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NOVA ScienceNOW Season 3 #301 1x53

Host Neil deGrasse Tyson reports from a half mile underground in an abandoned mine, where scientists are using special detectors to look for evidence of a ghostly substance that they believe makes up most of the matter of the universe: a hypothetical entity called dark matter. No one has yet seen dark matter, but theorists have good reasons to believe that it exists and that galaxies, stars, and planets would never have formed without the gravitational attraction that dark matter exerts on ordinary matter. In fact, this is how they know that dark matter must be out there: from the otherwise inexplicable effects that this unseen stuff has on galaxies and galaxy clusters. Since dark matter can supposedly pass through solid rock, a mine is a good place to set up experiments to detect it, well-screened from the ordinary cosmic radiation that pervades the universe. In the “Cosmic Perspective” that closes the program, Tyson points out that another unseen component of the cosmos — dark energy — is even more pervasive and more mysterious, meaning that the part of the universe we know about with certainty is very limited indeed.

The brain is an astonishingly complex organ that continues to surprise scientists with its hidden capabilities. NOVA scienceNOW reports on recent work that shows that mice — and maybe humans — could have previously unsuspected resources of memory. Researchers have found that mice with induced memory loss are able to retrieve memories by either being put into an enriched environment or by being given a drug that promotes beneficial gene activity in their brains. Such new insights may lead to a better understanding of dementia and other memory-impairment disorders. While scientists are still far away from extending this work to humans, it’s striking that many Alzheimer’s sufferers temporarily improve in an activity-rich environment, providing a tantalizing clue to further research on the possible mechanisms at work in the brain.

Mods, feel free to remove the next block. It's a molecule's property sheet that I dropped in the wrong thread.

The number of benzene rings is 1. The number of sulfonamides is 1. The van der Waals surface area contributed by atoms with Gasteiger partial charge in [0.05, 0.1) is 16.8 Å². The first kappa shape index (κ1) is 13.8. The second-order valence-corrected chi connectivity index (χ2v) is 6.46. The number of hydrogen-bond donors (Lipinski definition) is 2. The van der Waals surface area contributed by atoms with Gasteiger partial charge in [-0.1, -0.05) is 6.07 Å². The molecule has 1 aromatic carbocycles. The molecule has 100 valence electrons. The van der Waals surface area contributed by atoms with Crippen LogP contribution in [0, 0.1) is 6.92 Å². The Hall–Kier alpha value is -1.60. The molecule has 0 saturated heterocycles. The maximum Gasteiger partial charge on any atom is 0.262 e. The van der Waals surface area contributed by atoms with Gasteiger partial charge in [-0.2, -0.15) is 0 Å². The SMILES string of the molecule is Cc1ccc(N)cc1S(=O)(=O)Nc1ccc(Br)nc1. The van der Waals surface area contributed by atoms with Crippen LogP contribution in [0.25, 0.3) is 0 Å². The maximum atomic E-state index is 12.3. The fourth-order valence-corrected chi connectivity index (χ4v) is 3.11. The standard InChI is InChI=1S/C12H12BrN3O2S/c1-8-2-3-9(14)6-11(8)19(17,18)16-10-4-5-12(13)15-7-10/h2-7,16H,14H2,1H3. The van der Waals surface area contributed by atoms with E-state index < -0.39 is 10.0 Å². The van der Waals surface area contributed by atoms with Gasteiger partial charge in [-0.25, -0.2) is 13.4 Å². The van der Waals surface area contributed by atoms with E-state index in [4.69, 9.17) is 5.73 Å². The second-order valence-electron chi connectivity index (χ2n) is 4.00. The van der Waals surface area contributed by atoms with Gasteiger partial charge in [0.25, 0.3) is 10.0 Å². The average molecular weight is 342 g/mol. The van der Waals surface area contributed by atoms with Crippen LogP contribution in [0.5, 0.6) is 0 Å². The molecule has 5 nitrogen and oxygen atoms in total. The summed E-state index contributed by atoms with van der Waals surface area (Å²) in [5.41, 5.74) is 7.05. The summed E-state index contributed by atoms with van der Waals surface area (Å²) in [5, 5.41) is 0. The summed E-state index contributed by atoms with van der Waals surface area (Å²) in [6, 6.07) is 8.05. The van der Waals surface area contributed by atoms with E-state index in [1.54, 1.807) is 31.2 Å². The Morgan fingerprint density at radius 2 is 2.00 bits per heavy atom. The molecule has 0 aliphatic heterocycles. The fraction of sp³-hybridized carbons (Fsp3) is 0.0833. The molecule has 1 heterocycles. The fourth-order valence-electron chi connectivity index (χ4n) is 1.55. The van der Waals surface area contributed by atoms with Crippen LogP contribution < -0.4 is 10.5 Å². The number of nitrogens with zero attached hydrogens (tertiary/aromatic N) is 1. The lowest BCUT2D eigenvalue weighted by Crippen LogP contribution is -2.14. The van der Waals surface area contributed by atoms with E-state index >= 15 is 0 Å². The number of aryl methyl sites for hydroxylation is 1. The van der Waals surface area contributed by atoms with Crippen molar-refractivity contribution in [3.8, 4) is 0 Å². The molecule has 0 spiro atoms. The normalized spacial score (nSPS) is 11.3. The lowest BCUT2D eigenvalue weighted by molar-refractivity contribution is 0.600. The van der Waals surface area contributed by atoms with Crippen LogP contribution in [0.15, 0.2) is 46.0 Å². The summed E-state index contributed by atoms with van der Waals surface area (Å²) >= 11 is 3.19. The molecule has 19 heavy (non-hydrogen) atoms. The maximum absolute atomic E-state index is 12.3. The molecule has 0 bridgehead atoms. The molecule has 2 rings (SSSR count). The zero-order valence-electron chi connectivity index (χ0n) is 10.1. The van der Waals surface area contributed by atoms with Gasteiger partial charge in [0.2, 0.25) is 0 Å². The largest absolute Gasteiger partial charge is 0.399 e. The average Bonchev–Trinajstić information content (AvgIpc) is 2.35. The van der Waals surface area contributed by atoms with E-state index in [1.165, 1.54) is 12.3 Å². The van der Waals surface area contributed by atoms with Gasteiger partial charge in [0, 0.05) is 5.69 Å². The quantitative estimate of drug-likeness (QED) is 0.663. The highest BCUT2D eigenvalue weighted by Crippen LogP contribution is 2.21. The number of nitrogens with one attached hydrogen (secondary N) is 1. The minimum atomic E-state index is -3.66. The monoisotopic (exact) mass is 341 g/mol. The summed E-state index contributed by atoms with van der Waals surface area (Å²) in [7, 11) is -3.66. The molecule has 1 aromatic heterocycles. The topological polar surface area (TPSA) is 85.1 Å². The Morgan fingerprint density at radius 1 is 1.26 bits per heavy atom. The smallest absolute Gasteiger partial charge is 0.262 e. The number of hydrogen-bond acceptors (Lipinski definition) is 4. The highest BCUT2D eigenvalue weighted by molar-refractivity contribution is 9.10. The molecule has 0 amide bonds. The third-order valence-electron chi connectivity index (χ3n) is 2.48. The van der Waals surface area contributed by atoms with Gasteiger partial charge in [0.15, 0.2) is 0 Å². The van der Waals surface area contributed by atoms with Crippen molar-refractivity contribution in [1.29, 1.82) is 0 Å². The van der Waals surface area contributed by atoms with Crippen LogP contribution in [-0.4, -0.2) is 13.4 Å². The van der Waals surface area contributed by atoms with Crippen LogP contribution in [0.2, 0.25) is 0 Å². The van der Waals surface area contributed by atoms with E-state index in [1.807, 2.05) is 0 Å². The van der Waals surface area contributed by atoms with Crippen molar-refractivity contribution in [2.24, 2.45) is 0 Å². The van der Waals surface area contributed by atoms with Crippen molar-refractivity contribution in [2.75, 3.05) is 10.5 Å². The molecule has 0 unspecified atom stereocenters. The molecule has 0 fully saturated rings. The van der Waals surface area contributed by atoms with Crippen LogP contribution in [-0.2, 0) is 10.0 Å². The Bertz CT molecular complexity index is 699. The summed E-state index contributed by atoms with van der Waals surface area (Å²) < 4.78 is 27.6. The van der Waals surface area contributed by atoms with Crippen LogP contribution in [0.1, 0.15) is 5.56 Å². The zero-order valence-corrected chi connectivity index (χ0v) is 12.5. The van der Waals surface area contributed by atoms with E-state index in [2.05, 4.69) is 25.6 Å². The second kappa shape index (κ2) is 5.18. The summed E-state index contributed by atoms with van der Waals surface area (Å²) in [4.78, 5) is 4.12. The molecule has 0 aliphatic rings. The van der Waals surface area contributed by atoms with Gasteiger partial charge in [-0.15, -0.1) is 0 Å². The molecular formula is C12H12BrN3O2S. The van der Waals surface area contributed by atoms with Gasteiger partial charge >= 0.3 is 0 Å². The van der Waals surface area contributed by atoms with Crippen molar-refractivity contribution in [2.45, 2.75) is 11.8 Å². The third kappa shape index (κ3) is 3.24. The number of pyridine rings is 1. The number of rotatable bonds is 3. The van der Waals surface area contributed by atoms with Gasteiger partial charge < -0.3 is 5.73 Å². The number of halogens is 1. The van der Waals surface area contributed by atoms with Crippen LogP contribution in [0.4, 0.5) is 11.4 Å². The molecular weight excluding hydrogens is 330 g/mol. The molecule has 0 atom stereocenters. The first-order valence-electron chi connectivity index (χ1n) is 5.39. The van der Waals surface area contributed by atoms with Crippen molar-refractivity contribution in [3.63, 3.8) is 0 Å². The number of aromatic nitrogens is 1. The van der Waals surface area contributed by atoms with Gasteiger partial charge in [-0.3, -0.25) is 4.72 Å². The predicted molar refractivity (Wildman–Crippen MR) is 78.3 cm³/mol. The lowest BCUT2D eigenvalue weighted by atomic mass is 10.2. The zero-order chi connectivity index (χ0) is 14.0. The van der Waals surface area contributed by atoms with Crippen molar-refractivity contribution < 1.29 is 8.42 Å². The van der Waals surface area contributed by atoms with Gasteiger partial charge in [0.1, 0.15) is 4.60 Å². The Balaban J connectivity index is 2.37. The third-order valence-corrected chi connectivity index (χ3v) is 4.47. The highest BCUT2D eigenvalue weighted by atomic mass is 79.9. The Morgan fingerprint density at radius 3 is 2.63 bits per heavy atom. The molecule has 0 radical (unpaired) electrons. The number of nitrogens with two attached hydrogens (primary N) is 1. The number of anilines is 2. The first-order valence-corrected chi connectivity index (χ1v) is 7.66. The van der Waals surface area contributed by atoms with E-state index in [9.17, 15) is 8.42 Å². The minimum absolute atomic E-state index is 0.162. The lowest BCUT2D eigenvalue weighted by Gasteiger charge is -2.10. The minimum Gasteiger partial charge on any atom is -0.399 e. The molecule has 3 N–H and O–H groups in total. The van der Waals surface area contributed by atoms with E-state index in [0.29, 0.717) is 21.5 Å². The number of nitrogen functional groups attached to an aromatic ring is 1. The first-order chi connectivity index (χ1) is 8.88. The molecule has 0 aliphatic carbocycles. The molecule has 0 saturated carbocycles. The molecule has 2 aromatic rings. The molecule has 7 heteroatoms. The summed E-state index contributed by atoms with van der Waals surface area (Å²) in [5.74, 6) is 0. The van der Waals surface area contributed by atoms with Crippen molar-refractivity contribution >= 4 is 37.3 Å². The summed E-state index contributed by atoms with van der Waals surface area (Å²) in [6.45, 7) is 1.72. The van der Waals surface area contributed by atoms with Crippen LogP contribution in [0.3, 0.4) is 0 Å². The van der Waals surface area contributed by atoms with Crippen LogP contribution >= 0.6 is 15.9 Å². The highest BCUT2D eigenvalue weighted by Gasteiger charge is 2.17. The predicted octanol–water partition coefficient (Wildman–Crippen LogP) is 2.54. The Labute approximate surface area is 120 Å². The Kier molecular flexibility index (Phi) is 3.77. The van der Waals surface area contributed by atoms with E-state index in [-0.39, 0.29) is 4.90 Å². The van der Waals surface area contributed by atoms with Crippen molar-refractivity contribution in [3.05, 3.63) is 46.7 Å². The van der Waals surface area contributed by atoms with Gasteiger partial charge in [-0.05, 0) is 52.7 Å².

Is seeing believing? In this age of easy photo manipulation, sometimes you have to call in a digital detective to be sure. Enter Hany Farid, professor of computer science at Dartmouth College. Farid got the idea for software that detects doctored photos from a celebrity shot that showed Angelina Jolie and Brad Pitt strolling on the beach early in their relationship. On closer inspection, Farid realized the lighting was different on the two figures and so “Brangelina” couldn’t have been together: at least not on that occasion. He went on to develop a program that can unmask photo tampering by analyzing light sources and other subtle features in an image: a service that turns out to be in high demand, not least during political campaigns when suspiciously incriminating photos often turn up. While Farid has become a respected maverick of mathematics, with awards from the National Science Foundation, the Howard Hughes Medical Institute, and the Sloan Foundation, he thinks of himself as an “accidental scientist”. An indifferent student in college, he didn’t find his calling until he took his mother’s advice to try a course in computer science. Moral: “Always listen to your mother”, he says.

Beware of fallacies in statistical reasoning! That’s the moral of this comical song about the famed British scientist Sir Francis Galton, who lived from 1822 to 1911. A proud aristocrat, he thought he was proving the ignorance of the masses in his observation about a country-fair competition in which entrants were asked to guess the exact weight of an ox. The correct answer was 1,198 pounds, and, understandably, none of the 800 contestants got it exactly. “See!” said Sir Francis. “Decisions should be left to higher classes” — or sentiments to that effect. However, Sir Francis failed to realize that graphing all the guesses and determining their median produces the right answer, and shows the “wisdom of the crowd”.